The University of Waterloo researchers breakthrough involves the use of negative electrodes (the anode) made of lithium metal, a material with the potential to dramatically increase battery storage capacity.
Quanquan Pang, who led the research while he was a PhD candidate at Waterloo said, “This will mean cheap, safe, long-lasting batteries that give people much more range in their electric vehicles.”
The increased storage capacity, or energy density, could boost the distance electric vehicles are able to travel on a single charge, from about 200 kilometers to 600 kilometers (360 miles).
(Click to enlarge)
A single ion conducting protective layer is created on the lithium surface. Image Credit: The University of Waterloo. Click image for the largest view.
The team’s research paper has been published in the journal Joule, which at this writing is open access. Related: Houthi Missile Targeting Riyadh Palace Intercepted
In creating the technology, Pang and fellow researchers, including supervisor Linda Nazar, a professor of chemistry and chemical engineering at Waterloo, had to overcome two challenges.
The first challenge involved the well-known risk of fires and explosions caused by microscopic structural changes to the lithium metal during repeated charge-discharge cycles.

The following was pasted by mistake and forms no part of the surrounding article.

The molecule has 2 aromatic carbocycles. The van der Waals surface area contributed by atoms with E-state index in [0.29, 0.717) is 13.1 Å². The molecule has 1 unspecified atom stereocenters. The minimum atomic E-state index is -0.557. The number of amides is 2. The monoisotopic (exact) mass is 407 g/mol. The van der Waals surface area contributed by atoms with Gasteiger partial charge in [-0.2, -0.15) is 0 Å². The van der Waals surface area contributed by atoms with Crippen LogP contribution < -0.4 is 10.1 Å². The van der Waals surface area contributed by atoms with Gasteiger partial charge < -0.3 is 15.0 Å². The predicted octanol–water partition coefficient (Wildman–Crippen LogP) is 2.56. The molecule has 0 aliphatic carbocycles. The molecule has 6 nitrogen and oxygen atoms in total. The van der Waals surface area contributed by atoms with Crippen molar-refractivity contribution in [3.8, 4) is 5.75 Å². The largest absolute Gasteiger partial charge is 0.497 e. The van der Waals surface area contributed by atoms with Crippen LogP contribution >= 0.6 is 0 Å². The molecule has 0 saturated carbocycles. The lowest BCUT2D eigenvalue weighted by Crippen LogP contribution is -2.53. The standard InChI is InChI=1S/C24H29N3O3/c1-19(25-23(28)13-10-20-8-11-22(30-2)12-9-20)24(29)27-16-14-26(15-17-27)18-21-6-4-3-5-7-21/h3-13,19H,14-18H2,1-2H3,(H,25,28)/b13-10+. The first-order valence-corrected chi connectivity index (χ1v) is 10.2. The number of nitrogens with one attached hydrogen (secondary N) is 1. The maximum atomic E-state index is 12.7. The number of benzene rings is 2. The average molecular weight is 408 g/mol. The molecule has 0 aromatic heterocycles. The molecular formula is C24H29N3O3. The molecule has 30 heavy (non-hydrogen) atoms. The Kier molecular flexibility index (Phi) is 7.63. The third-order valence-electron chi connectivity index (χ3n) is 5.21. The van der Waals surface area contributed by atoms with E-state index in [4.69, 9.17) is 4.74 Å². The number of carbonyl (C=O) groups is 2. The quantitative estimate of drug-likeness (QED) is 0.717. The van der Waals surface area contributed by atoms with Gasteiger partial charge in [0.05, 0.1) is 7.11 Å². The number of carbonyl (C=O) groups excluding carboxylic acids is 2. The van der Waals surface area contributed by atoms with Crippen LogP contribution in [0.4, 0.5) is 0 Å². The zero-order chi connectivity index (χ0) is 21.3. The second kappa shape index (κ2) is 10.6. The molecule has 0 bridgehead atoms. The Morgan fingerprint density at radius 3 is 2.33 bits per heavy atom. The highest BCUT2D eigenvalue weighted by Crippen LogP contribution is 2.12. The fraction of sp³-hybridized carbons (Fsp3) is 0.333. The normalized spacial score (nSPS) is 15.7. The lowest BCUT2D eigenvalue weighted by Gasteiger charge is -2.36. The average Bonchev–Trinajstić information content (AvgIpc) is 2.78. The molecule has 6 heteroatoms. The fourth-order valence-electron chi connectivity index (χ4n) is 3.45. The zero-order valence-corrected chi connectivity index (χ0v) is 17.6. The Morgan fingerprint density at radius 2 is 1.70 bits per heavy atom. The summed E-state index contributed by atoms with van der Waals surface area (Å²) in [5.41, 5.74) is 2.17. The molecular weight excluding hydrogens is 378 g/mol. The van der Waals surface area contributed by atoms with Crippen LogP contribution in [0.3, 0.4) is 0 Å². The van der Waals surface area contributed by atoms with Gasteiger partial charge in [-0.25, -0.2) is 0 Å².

The second involved a reaction that creates corrosion and limits both how well the electrodes work and how long they last.
Researchers solved both problems by adding a chemical compound made of phosphorus and sulfur elements to the electrolyte liquid that carries electrical charge within batteries.
The compound reacts with the lithium metal electrode in an already assembled battery to spontaneously coat it with an extremely thin protective layer. Related: Oil Market On Edge Following Outages
Pang, now a post-doctoral fellow at the Massachusetts Institute of Technology said, “We wanted a simple, scalable way to protect the lithium metal. With this solution, we just add the compound and it works by itself.”
The novel approach paves the way for electric vehicle batteries that enjoy the benefits of lithium metal electrodes – greater storage capacity and therefore greater driving range – without comprising safety or reducing lifespan.
The team’s work is truly a counter intuitive success. Its seems after a review of the paper that the technology may be incorporated into battery manufacturing without a complete retooling and massive investment. This may be the breakthrough that more intense use of battery power needs to expand the market for devices.
By New Energy and Fuel
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